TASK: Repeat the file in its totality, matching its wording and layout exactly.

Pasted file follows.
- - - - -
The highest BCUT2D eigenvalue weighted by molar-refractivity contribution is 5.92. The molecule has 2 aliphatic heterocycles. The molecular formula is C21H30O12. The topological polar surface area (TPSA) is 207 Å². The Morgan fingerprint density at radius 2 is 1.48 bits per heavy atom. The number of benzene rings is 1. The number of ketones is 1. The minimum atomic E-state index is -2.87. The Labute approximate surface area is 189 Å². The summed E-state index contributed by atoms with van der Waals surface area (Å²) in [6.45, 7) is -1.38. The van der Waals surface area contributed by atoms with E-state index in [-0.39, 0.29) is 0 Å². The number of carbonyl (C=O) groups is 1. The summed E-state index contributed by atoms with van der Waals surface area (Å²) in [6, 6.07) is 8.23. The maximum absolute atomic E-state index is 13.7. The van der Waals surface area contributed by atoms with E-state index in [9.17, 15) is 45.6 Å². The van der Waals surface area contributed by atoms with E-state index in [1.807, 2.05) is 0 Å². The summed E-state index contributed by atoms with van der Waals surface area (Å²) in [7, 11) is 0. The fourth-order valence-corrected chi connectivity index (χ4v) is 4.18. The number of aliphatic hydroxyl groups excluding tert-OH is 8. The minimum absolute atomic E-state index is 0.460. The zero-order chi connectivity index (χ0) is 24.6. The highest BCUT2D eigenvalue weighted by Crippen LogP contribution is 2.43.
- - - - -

The highest BCUT2D eigenvalue weighted by molar-refractivity contribution is 5.92. The molecule has 2 aliphatic heterocycles. The molecular formula is C21H30O12. The topological polar surface area (TPSA) is 207 Å². The Morgan fingerprint density at radius 2 is 1.48 bits per heavy atom. The number of benzene rings is 1. The number of ketones is 1. The minimum atomic E-state index is -2.87. The Labute approximate surface area is 189 Å². The summed E-state index contributed by atoms with van der Waals surface area (Å²) in [6.45, 7) is -1.38. The van der Waals surface area contributed by atoms with E-state index in [-0.39, 0.29) is 0 Å². The number of carbonyl (C=O) groups is 1. The summed E-state index contributed by atoms with van der Waals surface area (Å²) in [6, 6.07) is 8.23. The maximum absolute atomic E-state index is 13.7. The van der Waals surface area contributed by atoms with E-state index in [9.17, 15) is 45.6 Å². The van der Waals surface area contributed by atoms with E-state index in [1.807, 2.05) is 0 Å². The summed E-state index contributed by atoms with van der Waals surface area (Å²) in [7, 11) is 0. The fourth-order valence-corrected chi connectivity index (χ4v) is 4.18. The number of aliphatic hydroxyl groups excluding tert-OH is 8. The minimum absolute atomic E-state index is 0.460. The zero-order chi connectivity index (χ0) is 24.6. The highest BCUT2D eigenvalue weighted by Crippen LogP contribution is 2.43.